For more policy-based questions, it's a bit less straight forward. Unless time is a serious concern, it can be a good idea to take a step back and find the part of your outline relating to the main point of the question. Look at your notes from that day if you can find them quickly, and see if you can't remember something that your professor said. I'm of the opinion that it's generally a good idea to parrot your professor's views if (s)he made them clear. Even if (s)he did, you still do a back and forth of why a given policy is or is not good and what you think the correct policy is and why (so for instance, whatever the professor's reasoning was).

One important thing to note: different professors have different expectations of how much you should use cases in exams. I had one professor who expected you to site the case and the PAGE NUMBER for the case on the exam for pretty much everything you did. I had one who straight up said "don't mention cases on the exam." I've had others who've said that they're not required, but can be helpful to support your analysis or as a shortcut for analogies (e.g. "this is like XX case where ABC happened"). Make sure you know where your professor stands on cases, and use them accordingly.

ETA: Some professors will tell you to write out what the rule is before doing analysis. I don't like doing that because it's redundant if you do your analysis properly, but if the professor explicitly asks you to do that, then plop it in there before the analysis: "A will bring a claim against B for battery. The elements of battery are XYZ." And then continue as usual.

2807 wrote:No extra points for verbose flowery nonsense.

That depends on the professor; there are professor who will reward for totally off-topic BS, but you should have an idea by now who they are (if any). Generally I agree though: be concise.
Last edited by hoos89 on Sun Nov 16, 2014 4:51 pm, edited 1 time in total.

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Re: Trouble Starting on Practice Exam Question...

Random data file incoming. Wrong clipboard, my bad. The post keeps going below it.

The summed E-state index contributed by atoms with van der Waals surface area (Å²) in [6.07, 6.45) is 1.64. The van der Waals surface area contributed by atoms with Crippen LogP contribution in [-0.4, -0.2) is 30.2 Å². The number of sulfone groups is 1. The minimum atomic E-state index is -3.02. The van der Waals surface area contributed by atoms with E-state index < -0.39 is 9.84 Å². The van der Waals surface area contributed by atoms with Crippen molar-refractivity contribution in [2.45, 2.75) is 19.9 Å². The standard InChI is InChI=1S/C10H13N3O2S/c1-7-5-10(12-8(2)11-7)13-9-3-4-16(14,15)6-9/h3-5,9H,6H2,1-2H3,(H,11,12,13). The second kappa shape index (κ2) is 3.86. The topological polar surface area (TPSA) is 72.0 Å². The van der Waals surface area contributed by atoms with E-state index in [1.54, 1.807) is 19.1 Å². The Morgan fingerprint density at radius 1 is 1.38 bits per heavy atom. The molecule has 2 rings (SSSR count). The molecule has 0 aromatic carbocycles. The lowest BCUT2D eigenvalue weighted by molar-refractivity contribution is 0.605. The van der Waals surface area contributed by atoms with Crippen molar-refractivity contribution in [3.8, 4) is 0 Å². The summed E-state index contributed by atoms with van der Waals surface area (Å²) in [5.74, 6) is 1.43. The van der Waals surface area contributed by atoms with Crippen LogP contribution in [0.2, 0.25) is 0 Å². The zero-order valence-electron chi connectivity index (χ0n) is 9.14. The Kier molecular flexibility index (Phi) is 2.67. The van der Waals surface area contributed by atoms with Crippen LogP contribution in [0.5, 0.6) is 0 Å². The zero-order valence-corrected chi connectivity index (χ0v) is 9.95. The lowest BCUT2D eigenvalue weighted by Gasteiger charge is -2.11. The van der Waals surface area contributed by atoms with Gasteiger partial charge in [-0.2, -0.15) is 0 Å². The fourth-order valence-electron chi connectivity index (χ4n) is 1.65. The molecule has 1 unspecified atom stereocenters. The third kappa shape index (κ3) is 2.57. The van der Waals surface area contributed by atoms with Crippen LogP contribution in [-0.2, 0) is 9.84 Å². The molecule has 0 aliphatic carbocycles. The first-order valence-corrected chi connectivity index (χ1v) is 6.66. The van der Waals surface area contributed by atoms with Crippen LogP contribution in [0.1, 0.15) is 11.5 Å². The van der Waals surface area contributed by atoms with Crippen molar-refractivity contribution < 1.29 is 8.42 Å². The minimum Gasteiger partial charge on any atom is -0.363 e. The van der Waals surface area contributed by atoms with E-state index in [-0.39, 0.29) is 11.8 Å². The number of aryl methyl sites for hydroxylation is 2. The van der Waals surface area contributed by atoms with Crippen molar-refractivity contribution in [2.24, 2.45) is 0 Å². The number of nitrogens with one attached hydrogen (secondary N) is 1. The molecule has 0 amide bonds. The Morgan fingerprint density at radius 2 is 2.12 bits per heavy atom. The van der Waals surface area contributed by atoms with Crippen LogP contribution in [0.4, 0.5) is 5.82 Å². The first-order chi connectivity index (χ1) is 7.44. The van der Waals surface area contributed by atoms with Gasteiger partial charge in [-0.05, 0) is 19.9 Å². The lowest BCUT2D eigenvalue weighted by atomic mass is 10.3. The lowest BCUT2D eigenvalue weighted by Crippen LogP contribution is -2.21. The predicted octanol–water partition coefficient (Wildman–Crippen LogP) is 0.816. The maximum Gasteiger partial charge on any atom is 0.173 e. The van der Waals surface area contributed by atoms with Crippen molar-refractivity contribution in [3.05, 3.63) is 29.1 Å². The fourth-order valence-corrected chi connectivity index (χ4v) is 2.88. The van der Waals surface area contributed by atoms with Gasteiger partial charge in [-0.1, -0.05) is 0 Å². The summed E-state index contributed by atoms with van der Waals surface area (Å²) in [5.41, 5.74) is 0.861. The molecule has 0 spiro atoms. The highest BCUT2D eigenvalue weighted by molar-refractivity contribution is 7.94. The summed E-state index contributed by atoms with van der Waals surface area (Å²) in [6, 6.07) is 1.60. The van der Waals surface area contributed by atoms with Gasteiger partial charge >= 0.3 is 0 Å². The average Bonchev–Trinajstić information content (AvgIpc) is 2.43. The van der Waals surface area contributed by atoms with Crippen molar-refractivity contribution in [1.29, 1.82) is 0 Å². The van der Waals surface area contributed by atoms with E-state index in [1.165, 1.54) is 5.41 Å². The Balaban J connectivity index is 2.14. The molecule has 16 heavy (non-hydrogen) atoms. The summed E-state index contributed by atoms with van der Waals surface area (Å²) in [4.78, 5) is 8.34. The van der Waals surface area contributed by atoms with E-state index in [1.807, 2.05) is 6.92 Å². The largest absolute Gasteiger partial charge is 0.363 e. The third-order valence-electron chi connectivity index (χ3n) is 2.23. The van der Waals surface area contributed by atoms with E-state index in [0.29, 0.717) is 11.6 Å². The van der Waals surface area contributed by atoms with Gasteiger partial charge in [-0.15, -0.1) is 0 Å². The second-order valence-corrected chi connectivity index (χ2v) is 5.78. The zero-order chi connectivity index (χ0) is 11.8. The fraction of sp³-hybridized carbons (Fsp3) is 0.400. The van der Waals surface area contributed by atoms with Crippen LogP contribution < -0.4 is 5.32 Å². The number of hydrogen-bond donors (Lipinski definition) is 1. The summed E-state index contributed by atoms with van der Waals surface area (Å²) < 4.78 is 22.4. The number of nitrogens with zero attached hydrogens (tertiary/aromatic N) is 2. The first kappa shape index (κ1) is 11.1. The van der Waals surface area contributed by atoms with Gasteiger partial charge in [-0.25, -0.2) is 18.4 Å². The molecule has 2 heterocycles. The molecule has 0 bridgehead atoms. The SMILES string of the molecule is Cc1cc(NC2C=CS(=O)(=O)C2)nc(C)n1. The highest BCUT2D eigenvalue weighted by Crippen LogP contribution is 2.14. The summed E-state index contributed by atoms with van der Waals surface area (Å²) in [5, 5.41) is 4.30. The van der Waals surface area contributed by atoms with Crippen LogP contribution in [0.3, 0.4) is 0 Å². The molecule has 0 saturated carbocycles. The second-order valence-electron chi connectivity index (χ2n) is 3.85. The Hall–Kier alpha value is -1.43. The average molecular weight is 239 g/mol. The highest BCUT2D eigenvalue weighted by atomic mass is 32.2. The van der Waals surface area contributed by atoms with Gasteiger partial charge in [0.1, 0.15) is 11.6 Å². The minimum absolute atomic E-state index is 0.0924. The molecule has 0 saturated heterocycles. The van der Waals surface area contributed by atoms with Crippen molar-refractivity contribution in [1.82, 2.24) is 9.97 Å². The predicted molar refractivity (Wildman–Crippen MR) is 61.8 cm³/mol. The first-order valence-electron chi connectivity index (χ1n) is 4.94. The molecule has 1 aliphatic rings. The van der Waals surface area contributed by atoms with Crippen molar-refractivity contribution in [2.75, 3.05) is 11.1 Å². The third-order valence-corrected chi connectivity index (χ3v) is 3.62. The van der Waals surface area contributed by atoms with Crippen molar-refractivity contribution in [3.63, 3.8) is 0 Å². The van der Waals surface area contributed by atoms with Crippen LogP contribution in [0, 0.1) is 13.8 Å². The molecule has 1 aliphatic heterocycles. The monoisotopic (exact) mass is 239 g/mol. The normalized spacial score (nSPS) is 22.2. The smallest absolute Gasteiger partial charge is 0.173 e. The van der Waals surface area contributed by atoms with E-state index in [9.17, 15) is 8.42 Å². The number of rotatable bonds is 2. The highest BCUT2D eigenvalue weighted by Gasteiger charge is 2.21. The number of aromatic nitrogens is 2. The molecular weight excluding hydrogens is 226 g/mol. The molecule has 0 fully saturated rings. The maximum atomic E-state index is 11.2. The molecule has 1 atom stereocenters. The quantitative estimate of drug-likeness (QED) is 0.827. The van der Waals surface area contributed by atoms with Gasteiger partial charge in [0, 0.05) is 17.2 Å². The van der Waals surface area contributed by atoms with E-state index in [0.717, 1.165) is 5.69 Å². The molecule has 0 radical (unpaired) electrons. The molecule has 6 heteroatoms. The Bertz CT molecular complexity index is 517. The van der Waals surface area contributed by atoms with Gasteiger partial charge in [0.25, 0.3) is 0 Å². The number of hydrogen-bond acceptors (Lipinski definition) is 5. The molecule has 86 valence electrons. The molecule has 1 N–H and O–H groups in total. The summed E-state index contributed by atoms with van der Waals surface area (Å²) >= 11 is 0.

Postby 2807 » Sun Nov 16, 2014 4:36 pm

hoos89 (above) has a good point.
I would listen to that advice.
My advice is fairly fundamental, and will likely save you, but at median.
Good point.

Maybe try a hybrid of IRAC fundamentals to keep you structured, and the awareness of the concepts hoos89 address too.

Done with law school, I think I am more Bar exam focused in my approach where median = attorney.
I am likely not the best person to address how to do better than median on a law school exam.
So, therefore, I will defer to the sharp kids.

I'm old. I found comfort in the structure of IRAC .... and median.

Onward !


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Re: Trouble Starting on Practice Exam Question...

Postby NotMyRealName09 » Tue Nov 18, 2014 6:40 pm

Eight Secrets of Top Exam Performance in Law School.

Aside from hard work making my own outlines and getting lucky by being born intelligent, this right here made me top of my class first semester 1L. The posters above touch on the basics and are on-point, but it's all right in this book, easily accessible. Do what the book says. Trust the book. Don't let the stupid title fool you into dismissing the power of the book.